$es0 = Elastijk->new();
    $es1 = Elastijk->new( index => "foo" );

... calling the same search method with the same arugments will generate different request:

    my @args = (uri_param => { q => "nihao" });
    $es0->search( @args  ); # GET /_search?q=nihao
    $es1->search( @args  ); # GET /foo/_search?q=nihao

This behaviour is consistent for all methods.

METHODS

All methods takes the same key-value pair HashRef as Elastijk::request function, and returns 2 values that are HTTP status code, and the body hashref.

Many of of methods are named after an server command. For eaxmple, the command _search corresponds to method search, the command _bulk corresponds to method bulk.

Elastijk does as little data transformation as possible to keep it a stupid, thin client.

All methods return 2 values that are HTTP status code, and the body hashref:

    my ($status, $res) = $es->search(...)
    if (substr($status,0,1) eq '2') { # 2xx = successful
        ...
    }

The status code is used for error-checking purposes. ElastiSearch should respond with status 4XX when the relevant thing is missing, and 5XX when there are some sort of errors. To check if a request is successful, test if it is 200 or 201.

Due to the fact the value of a lists is the last value of element, it is a little bit shorter if status check could be ignored:

    my $res = $es->search(...);
    for (@{ $res->{hits}hits} }) {
        ...
    }

count and exists method modified $res to be a scalar (instead of HashRef) to allow these intuitive use cases:

    if ($es->exists(...)) { ... }
    if ($es->count(...) > 10) { ... }

... the original response body are discarded.

request( ... )

This is a low-level method that just bypass things, but it is useful when, say, newer ElasticSearch versoin introduce a new command, and there are no corresponding method in the Client yet. The only difference between using this method and calling Elasijk::request directly, is that the values of host,port,index, and <type> ind the object context are consumed.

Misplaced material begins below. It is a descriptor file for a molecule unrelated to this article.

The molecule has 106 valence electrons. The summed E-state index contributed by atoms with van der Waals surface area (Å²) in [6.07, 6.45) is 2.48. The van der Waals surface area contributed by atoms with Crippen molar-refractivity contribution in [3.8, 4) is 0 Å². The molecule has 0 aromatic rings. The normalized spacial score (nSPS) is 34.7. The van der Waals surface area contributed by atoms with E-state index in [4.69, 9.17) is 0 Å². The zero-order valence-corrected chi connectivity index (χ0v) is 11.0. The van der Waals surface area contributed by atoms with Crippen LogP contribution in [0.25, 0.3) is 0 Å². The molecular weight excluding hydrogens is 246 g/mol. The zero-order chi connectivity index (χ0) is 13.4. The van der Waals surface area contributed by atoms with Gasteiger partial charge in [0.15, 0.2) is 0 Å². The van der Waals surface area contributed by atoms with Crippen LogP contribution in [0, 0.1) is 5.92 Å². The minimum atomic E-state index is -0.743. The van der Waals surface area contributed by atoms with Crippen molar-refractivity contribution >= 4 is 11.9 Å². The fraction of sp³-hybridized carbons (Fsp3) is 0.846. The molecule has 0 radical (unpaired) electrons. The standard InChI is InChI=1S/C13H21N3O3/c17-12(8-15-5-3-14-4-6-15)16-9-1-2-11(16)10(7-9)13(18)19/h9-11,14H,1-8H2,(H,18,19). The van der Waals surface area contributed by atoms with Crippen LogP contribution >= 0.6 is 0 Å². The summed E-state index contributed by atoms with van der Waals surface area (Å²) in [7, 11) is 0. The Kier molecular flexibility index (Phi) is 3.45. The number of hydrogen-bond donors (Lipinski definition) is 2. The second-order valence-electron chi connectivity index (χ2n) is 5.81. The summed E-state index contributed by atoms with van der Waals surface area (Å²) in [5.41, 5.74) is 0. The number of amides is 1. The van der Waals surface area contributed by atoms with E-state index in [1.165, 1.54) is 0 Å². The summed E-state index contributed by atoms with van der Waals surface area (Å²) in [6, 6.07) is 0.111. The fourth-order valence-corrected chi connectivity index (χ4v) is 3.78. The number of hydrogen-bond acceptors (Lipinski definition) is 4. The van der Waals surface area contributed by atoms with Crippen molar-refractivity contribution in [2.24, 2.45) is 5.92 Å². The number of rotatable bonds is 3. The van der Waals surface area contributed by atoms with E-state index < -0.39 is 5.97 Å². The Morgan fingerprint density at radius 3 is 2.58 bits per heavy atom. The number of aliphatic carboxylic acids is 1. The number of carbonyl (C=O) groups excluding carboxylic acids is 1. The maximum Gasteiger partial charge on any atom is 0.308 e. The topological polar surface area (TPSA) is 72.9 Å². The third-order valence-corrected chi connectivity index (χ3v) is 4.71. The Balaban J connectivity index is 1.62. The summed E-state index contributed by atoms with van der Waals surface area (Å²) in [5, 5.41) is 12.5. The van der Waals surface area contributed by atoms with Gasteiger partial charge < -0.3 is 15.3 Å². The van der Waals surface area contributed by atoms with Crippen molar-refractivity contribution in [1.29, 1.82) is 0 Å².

head(...), get(...), put(...), post(...), delete(...)

Shorthands for the HTTP verbs. All these are just direct delegate to request method.

search( body => {...}, uri_param => {...} )

This method invokes the search api.

The arguments are key-value pairs from the API documents.

count( body => {...}, uri_param => {...} )

This method corresponds to the search count api

exists( index => Str, type => Str, id => Str )

Check if the given thing exists. Which can be a document, a type, and an index. Due to the nature of their dependency, here's the combination you would need to check the existence of different things:

    document: index => "foo", type => "bar", id => "beer"
    type:     index => "foo", type => "bar"
    index:    index => "foo"

See also http://www.elasticsearch.org/guide/en/elasticsearch/reference/current/indices-exists.html , http://www.elasticsearch.org/guide/en/elasticsearch/reference/current/indices-types-exists.html#indices-types-exists , and http://www.elasticsearch.org/guide/en/elasticsearch/guide/current/doc-exists.html

scan_scroll( ..., on_response => sub {} )

A way to perform scan and scroll.

The boilerplate to use it is something like:

    $es->scan_scroll(
        index => "tweet",
        body => { query => { match_all => {} }, size => 1000 },
        on_response => sub {
            my ($status,$res) = @_;
            for my $hit (@{ $res->{hits}{hits} }) {
                ...
            }
        }
    );

The "search_type" is forced to be "scan" in this method.

The very last value to the on_response key is a callback subroutine that is called after each HTTP request. The arguments are HTTP status code and response body hash just like other methods.

AUTHORS

Kang-min Liu <gugod@gugod.org>
Borislav Nikolov <jack@sofialondonmoskva.com>

COPYRIGHT

Copyright (c) 2013,2014 Kang-min Liu <gugod@gugod.org>.

LICENCE

The MIT License